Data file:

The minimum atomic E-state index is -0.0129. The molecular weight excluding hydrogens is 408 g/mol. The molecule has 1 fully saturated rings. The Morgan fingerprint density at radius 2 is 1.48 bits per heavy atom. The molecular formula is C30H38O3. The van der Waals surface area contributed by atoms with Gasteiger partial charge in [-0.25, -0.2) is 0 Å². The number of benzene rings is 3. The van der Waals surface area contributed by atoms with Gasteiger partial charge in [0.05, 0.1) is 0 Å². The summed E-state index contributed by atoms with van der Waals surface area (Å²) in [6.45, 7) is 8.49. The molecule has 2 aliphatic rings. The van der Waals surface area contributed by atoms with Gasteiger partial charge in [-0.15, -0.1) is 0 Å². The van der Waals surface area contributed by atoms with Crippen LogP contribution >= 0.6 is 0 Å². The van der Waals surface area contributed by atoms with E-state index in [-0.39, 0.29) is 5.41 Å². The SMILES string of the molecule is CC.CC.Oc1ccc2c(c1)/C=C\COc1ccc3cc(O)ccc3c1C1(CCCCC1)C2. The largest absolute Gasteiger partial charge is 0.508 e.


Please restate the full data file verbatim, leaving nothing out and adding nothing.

The minimum atomic E-state index is -0.0129. The molecular weight excluding hydrogens is 408 g/mol. The molecule has 1 fully saturated rings. The Morgan fingerprint density at radius 2 is 1.48 bits per heavy atom. The molecular formula is C30H38O3. The van der Waals surface area contributed by atoms with Gasteiger partial charge in [-0.25, -0.2) is 0 Å². The number of benzene rings is 3. The van der Waals surface area contributed by atoms with Gasteiger partial charge in [0.05, 0.1) is 0 Å². The summed E-state index contributed by atoms with van der Waals surface area (Å²) in [6.45, 7) is 8.49. The molecule has 2 aliphatic rings. The van der Waals surface area contributed by atoms with Gasteiger partial charge in [-0.15, -0.1) is 0 Å². The van der Waals surface area contributed by atoms with Crippen LogP contribution >= 0.6 is 0 Å². The van der Waals surface area contributed by atoms with E-state index in [-0.39, 0.29) is 5.41 Å². The SMILES string of the molecule is CC.CC.Oc1ccc2c(c1)/C=C\COc1ccc3cc(O)ccc3c1C1(CCCCC1)C2. The largest absolute Gasteiger partial charge is 0.508 e.